Game Boy Works brings the U.S. debut of a Japanese mainstay

Unfortunately, Jajamaru-kun's first showing in America leaves much to be desired.

First, a warning: People with sensitivity to strobing, high-contrast colors may wish to skip this video, as it includes an in-game effect that could potentially trigger epilepsy. This is one of the more unusual facets of covering classic games: Effects that "read" harmlessly on their intended hardware can be an enormous mess on other systems.

In this case, Maru's Mission makes use of a visual technique that has shown up on a few other Game Boy Works entries, wherein the screen flashes between two of the system's four different shades of grey on alternating frames. On the Game Boy's original screen, the slow LCD refresh rate causes the blend of the two shades to appear to create a fifth grey tone. On a Super Game Boy and television combo (or in 60fps video capture), however, you don't get the intended blending effect and the result is... a little painful.

Maru's Mission in general feels a little painful, to be honest. It's a glacially paced game with slippery controls and a constant sensation that it wasn't quite finished before shipping…That's a shame, because this rocky Game Boy release represents, to my knowledge, the American debut of Jaleco's top 8-bit protagonist, the chunky little ninja known as Jajamaru-kun.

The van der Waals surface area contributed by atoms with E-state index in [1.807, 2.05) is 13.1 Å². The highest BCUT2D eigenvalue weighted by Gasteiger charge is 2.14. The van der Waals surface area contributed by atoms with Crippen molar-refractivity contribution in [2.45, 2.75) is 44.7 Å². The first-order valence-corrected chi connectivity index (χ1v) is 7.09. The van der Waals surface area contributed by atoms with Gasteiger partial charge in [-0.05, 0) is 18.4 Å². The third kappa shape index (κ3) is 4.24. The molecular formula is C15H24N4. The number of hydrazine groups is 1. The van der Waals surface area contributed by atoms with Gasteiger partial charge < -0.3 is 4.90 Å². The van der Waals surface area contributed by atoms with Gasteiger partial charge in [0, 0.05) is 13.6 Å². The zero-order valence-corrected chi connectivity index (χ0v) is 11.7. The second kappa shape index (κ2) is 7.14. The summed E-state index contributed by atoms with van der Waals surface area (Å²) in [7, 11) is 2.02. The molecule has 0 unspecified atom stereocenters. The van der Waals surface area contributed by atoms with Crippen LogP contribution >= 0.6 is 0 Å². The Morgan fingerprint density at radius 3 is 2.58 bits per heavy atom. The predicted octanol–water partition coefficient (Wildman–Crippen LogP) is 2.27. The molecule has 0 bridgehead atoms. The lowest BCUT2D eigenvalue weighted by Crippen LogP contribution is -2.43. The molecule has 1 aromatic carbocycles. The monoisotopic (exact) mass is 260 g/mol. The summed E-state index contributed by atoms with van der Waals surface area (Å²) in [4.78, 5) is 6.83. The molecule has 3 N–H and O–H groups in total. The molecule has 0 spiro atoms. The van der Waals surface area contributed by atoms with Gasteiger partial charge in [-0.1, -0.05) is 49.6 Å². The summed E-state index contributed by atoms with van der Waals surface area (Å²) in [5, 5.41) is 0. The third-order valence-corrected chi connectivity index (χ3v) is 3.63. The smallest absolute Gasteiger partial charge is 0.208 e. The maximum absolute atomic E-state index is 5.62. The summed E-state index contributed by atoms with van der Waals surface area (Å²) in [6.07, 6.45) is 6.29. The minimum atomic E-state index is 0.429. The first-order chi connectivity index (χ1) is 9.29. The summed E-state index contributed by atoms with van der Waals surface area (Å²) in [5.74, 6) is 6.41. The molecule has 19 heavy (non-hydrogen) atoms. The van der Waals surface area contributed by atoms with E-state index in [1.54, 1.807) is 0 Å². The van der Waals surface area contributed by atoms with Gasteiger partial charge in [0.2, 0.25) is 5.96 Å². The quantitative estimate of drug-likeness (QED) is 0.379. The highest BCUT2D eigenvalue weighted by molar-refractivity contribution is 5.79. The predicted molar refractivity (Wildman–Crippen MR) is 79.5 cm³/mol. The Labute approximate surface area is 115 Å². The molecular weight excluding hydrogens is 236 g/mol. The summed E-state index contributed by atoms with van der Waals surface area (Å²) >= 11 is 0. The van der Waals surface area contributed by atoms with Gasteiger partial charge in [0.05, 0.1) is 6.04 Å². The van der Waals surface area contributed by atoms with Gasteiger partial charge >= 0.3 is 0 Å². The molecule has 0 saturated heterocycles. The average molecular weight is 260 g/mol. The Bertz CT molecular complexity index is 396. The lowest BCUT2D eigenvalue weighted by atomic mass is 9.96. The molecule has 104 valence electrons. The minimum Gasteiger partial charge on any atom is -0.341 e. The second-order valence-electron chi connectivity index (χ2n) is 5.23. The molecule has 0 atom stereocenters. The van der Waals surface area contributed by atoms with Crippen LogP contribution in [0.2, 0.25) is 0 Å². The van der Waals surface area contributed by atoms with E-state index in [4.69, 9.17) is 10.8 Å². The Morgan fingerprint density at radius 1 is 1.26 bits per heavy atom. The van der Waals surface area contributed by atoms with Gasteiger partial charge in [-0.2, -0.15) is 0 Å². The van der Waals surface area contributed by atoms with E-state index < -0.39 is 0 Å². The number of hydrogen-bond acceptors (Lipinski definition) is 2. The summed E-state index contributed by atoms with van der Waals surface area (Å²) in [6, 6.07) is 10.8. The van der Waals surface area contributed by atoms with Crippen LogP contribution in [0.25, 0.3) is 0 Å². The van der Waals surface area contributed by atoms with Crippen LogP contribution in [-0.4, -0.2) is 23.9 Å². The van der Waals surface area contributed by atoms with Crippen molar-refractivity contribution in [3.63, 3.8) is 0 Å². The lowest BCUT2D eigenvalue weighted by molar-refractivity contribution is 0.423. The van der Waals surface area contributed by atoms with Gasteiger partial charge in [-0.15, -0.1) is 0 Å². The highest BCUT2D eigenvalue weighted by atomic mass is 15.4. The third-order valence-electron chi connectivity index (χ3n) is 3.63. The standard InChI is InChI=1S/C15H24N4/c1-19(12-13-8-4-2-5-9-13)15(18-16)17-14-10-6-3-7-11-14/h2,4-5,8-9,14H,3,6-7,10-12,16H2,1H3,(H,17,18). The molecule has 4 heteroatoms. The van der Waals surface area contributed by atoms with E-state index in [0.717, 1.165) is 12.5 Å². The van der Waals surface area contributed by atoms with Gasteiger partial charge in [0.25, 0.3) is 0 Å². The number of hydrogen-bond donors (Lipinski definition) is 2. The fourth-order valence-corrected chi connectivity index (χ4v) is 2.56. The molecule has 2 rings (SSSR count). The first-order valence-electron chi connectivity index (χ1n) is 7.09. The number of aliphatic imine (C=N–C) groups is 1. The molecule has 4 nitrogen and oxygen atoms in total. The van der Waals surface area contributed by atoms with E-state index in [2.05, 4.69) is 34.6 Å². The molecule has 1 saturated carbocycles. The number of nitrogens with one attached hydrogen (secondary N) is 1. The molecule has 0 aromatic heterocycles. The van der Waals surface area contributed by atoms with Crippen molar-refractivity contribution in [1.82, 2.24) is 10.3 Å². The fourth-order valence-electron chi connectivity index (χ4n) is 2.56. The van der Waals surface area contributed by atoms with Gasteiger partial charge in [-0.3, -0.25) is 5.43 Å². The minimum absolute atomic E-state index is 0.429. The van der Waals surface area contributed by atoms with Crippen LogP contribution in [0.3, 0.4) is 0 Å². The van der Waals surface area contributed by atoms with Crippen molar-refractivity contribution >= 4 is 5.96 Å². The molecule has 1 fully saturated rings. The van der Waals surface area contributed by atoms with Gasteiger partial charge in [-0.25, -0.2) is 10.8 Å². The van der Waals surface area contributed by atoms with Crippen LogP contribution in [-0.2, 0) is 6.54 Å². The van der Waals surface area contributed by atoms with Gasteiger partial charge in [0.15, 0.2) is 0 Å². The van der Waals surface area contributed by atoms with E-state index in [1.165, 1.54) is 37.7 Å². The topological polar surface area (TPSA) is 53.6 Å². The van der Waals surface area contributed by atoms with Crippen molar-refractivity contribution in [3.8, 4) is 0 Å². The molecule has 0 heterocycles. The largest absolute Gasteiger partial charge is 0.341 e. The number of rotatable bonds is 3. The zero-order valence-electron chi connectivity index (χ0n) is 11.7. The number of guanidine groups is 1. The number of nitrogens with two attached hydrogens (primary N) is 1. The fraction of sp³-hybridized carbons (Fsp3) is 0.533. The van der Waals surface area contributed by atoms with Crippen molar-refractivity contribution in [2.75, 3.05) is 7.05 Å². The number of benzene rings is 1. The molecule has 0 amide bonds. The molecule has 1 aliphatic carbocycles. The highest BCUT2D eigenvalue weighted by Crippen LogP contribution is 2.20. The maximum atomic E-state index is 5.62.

I suppose it's possible the original Jajamaru-kun arcade cabinet showed up here at some point, as records of that era can be a little spotty, but none of Jajamaru's numerous Famicom adventures ever shipped in the U.S. Jaleco even made a few tentative attempts at localization, but those feel through; meanwhile, the one that did make it through was this train wreck of a game. Video game history is weird like that.

Weirdly enough, this is the first of two Jajamaru-kun games that would ship in the U.S., sort of. I'll explain that qualifier once we get to Ninja Taro. In the meantime, this is not a Game Boy release I would recommending hunting down. Even by the sometimes iffy standards of the platform, it's rough.